I used to plug in my phone overnight on the nightstand beside my bed.
This was a bad idea.
First of all, when my phone, which serves as my alarm clock, would sound early in the morning, it was too easy to quickly turn it off and go back to sleep. Charging my phone by my dresser on the other side of the room hasn’t entirely eliminated that problem, but it has made it more of a nuisance to get up and turn it off.
But there was a bigger problem. With my phone beside my bed, it was not unusual for me to just check a few things just before I went to sleep. And in the morning, when I was awake but too lazy to get out of bed, I could just reach over, and with one eye open, check my email, my Facebook or news feed. Worse yet, when on occasion I lay sleepless in the night, I could occupy my sleepless mind by staring at the world of information to be found on my phone.
In the past six months or so I have been spending a great deal of time in the Psalms. And I began to realize that my phone was functioning in the way that the Psalmist speaks of the Scriptures. Oops. Evening and morning I turned to my phone. Let the morning bring me news from the latest source. On my bed I remember my Facebook friends. No, that’s not how it’s supposed to go.
What if, instead of opening my eyes to see what my friends have posted, I did what generations upon generations of believers have done when they arose from slumber? What if my day was more punctuated by prayer than by my regular urge to check my phone? What if I did what Christians for centuries have done and prayed the daily offices of prayer that were basically a structure for prayer using the psalms?
So now my phone charges on my dresser. On my nightstand rests my Psalter. The nice thing is that there are many great options out there for someone who wishes to read, pray, and sing the psalms. Here are a few (beside the option of just reading them from your Bible):
It was our congregation’s transition to the ESV that prompted my venture into the Psalter. My lips have been praying the Psalms in NIV for many years, and this was the best place to start to re-memorize. I love this little volume—the size, format, page layout. The only thing I wish this had was marks for chanting. Right now I’m just writing them in as I need.
Reading the Psalms with Luther / Psalms: with Introductions by Martin Luther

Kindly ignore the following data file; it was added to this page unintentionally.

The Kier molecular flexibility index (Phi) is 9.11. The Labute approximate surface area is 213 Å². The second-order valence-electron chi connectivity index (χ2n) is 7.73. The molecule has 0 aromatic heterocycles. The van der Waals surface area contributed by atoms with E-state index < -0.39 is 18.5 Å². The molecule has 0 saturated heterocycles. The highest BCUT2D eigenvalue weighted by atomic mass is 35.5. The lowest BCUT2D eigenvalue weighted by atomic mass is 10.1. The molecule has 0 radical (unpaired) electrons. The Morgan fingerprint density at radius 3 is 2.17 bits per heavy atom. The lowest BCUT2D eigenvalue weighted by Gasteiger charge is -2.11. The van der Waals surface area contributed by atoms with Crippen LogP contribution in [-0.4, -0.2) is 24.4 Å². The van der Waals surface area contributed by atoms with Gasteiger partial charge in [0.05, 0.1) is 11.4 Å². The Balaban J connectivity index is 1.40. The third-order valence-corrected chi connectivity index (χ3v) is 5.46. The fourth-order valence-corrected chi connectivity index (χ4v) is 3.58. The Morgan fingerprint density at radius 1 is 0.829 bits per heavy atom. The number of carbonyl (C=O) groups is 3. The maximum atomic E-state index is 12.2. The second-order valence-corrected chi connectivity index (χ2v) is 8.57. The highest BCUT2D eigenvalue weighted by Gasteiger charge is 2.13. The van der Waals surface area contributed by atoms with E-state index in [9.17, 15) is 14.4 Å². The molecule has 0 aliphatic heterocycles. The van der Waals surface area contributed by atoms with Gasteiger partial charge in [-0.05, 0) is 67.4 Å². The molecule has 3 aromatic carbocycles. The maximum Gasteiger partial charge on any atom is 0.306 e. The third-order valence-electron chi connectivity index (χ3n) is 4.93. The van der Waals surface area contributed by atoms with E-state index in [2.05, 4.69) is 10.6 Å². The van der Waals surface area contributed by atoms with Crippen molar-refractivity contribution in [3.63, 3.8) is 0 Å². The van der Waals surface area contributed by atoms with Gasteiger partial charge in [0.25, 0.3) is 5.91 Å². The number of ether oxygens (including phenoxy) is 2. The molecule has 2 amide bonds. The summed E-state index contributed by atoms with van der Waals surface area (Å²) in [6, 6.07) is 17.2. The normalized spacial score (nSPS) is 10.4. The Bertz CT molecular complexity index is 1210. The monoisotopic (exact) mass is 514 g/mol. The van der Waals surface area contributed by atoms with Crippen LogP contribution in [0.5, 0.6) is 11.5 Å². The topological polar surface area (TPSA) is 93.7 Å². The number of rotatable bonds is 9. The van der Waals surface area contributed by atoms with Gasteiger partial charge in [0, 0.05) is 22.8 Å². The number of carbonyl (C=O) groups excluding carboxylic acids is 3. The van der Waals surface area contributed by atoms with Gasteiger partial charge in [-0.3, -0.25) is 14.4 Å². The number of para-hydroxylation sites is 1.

This is basically the Psalm text with some introductions to the Psalms written by Martin Luther. Ironically, Luther asked that people not print them interspersed with the Psalter as they did here. The older version is NIV and not pointed for singing. The newer version (Reading the Psalms with Luther) is pointed for singing and also includes psalm prayers for each psalm.
This one was just published at the beginning of this year. It also has a nice size, it is marked for chanting with simple psalm tones for each psalm and psalm prayers. It is essentially a revision of the above volume, but with the psalm tones in place of Luther’s introductions. The cover is beautiful and feels great to hold in the hand.
Treasury of Daily Prayer
This is a much larger volume, for a complete daily prayer solution. But in the back of the book is the entire psalter, marked for singing. Additionally, the content from this volume is also available in the iOS and Android app PrayNow. One great little feature of that is that when you pull up the psalm (also marked for singing) it displays your psalm tones and will even play the tone so that you can hear it before you sing. This is great for travelling.
In many of these volumes there is some guidance on reading the psalms. I usually don’t advise people to attempt to read the Bible straight through. But that doesn’t hurt to do with the Psalms. Remember that the Psalms were collected and arranged in the order they are in. They are intended to be read in order. Still, perhaps you wish to follow a schedule. And there is good reason to read certain psalms at particular times of the day, or at specified times of the year. I wouldn’t just read the psalms you are already most familiar with, or just pick them at random. Here are a couple schedules you won’t find in the above books.
- Through the Psalter in 60 days. There is a similar chart like this in TLH and the Evangelical Lutheran Hymnary for reading the psalms in 30 days. I have found that 60 days is a more reasonable pace. The other advantage is that this schedule assigns the evening and morning psalms to the appropriate times of day.
- Seasonal Schedule. This one appoints four psalms for every day—two in the morning and two in the evening. During most seasons of the year this weekly schedule repeats. This one is nice to become really familiar with certain psalms during parts of the year. I first saw this schedule in the little book The Minister’s Prayer Book and more recently it was included in the Lutheran Service Book hymnal.